The apostle says that God “chose us in him before the creation of the world to be holy and blameless in his sight” (Eph. 1:4). Paul’s wording reveals God’s purpose. God chose us to be “holy and blameless in his sight.” This dual description relates to us the tandem benefits of our union with Christ in terms of our sanctification before God. We have something removed from us and something supplied.
By virtue of our union with Christ we have our blame removed. What shames us and justly condemns us is not held against us any longer. As Christ is without spot, so also we are “blemishless” (the origin of the word “blameless”) by virtue of his work in our behalf.8 Paul will explain this process later in the chapter, but for now he identifies the results of the Savior’s work: our guilt and shame are taken away; we are made blameless.
The effects of shame and blame can be amazingly real and long-lasting. Recently a pastor confided that he discovered that he was great at doing funerals—but he added a strange confession. He said, “I have a knack for being able to distill the character of a person and tie it to the gospel, but I hate visiting the family afterwards. The visit cannot be scripted, and I know that I run the risk of looking bad. This discovery made me realize that I am more concerned with impressing people than helping them.”
The discovery of his need to impress led the pastor to seek wise counsel. And in the course of the conversation with that confidant the pastor said, “The need to impress people became acute in my life after fourth grade. I was always the best student in class, but in fourth grade I got sick and missed material needed for a math quiz. I did poorly on the math quiz, and the teacher wrote my name on the blackboard as one who needed remedial work. When she wrote my name on the board, I got physically sick. My teacher had to take me home, thinking that I was ill, but the problem really was that I blamed myself for being unprepared, and I worked never to be so shamed again.”
Life will not allow any of us to be free of shame. Our weaknesses, the world’s uncertainties, and our sin, all have the potential to shame us before those in earth and heaven. But the glory of the gospel is that our heavenly Father has erased our names from the blackboard—the handwriting that was against us, he took away and nailed it to the cross (Col. 2:14). He no longer blames us for what shames us.
Not only does our union with Christ remove our blemishes; it also supplies his righteousness. We are “holy” and blameless before the Father. The righteousness that was Christ’s through his perfect obedience is imputed to us. The holiness that God requires, he also supplies not by our works, but by our union with his holy Son who shares with us his own status of holiness. This is cause for amazement: God sees me as being as holy as his own Son. Not only do I have my debt wiped away; I have the riches of Christ’s righteousness applied to my account (see also 2 Cor. 5:21). God does not pay our debt and then leave us with a zero balance. Rather than have us destitute, he opens the vaults of heaven to give us the benefits of the storehouse of his grace made full by Christ’s obedience. The Bible says, “He who did not spare his own Son, but gave him up for us all—how will he not also, along with him, graciously give us all things?” (Rom. 8:32). Having removed our sin, God also supplies whatever is needed out of his entire creation—present or future—to bless us in the best way possible with the riches of the righteousness of his Son. But we question, how could this be since we are so unworthy of such riches? The answer is that God not only gives us the benefits of Christ’s sanctity, he also gives us the status of Christ’s Sonship.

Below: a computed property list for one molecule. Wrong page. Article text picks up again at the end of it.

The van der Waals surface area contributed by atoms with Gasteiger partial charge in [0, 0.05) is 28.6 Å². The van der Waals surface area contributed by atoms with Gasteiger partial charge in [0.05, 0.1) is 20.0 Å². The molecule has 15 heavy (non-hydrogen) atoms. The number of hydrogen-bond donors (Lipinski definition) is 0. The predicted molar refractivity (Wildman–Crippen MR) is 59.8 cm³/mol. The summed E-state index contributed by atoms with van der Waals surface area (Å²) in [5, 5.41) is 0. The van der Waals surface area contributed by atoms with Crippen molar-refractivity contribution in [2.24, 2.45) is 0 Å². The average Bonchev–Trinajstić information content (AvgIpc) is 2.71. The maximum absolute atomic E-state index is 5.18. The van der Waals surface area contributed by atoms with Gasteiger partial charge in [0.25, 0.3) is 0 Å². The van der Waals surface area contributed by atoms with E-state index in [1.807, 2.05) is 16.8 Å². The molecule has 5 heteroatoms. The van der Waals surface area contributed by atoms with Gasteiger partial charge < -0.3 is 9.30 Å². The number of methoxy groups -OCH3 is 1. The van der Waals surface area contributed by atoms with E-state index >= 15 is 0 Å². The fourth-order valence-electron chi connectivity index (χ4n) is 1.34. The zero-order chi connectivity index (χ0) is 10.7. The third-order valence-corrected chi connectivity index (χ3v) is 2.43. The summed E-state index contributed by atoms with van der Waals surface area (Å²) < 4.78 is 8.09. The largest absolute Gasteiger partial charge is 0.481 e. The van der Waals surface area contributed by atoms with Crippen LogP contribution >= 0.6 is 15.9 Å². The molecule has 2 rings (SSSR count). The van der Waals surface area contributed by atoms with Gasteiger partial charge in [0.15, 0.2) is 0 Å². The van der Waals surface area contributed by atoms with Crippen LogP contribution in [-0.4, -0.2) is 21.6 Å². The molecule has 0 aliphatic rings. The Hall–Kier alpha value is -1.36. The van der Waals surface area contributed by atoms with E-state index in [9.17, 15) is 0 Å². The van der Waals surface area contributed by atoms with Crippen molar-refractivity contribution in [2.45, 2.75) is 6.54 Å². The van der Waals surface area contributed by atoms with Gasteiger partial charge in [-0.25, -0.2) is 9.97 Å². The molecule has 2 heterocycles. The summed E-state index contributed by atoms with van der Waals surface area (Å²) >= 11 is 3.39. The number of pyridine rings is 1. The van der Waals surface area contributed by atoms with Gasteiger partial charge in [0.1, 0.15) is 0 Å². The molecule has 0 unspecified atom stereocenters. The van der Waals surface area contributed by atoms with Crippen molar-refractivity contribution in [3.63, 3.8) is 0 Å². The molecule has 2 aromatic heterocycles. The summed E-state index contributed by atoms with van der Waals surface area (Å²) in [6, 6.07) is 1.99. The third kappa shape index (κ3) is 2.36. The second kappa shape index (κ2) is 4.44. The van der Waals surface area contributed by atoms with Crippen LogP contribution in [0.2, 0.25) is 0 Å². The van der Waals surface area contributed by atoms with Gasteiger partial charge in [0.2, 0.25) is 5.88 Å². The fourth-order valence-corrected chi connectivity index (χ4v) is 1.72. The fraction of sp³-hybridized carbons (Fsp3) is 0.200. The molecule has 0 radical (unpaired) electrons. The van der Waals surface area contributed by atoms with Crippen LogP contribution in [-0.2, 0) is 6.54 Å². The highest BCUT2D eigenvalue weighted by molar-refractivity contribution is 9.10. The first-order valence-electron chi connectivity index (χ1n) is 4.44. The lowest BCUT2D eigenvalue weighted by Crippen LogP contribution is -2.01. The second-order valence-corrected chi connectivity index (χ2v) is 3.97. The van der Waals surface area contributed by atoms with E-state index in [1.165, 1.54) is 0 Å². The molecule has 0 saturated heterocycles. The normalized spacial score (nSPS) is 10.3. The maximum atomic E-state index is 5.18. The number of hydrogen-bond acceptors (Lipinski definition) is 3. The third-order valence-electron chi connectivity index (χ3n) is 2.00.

4. According as he hath chosen us. The foundation and first cause, both of our calling and of all the benefits which we receive from God, is here declared to be his eternal election. If the reason is asked, why God has called us to enjoy the gospel, why he daily bestows upon us so many blessings, why he opens to us the gate of heaven,—the answer will be constantly found in this principle, that he hath chosen us before the foundation of the world. The very time when the election took place proves it to be free; for what could we have deserved, or what merit did we possess, before the world was made? How childish is the attempt to meet this argument by the following sophism! “We were chosen because we were worthy, and because God foresaw that we would be worthy.” We were all lost in Adam; and therefore, had not God, through his own election, rescued us from perishing, there was nothing to be foreseen. The same argument is used in the Epistle to the Romans, where, speaking of Jacob and Esau, he says, “For the children being not yet born, neither having done any good or evil, that the purpose of God according to election might stand, not of works, but of him that calleth.” (Rom. 9:11.) But though they had not yet acted, might a sophist of the Sorbonne reply, God foresaw that they would act. This objection has no force when applied to the depraved natures of men, in whom nothing can be seen but materials for destruction.
In Christ. This is the second proof that the election is free; for if we are chosen in Christ, it is not of ourselves. It is not from a perception of anything that we deserve, but because our heavenly Father has introduced us, through the privilege of adoption, into the body of Christ. In short, the name of Christ excludes all merit, and everything which men have of their own; for when he says that we are chosen in Christ, it follows that in ourselves we are unworthy.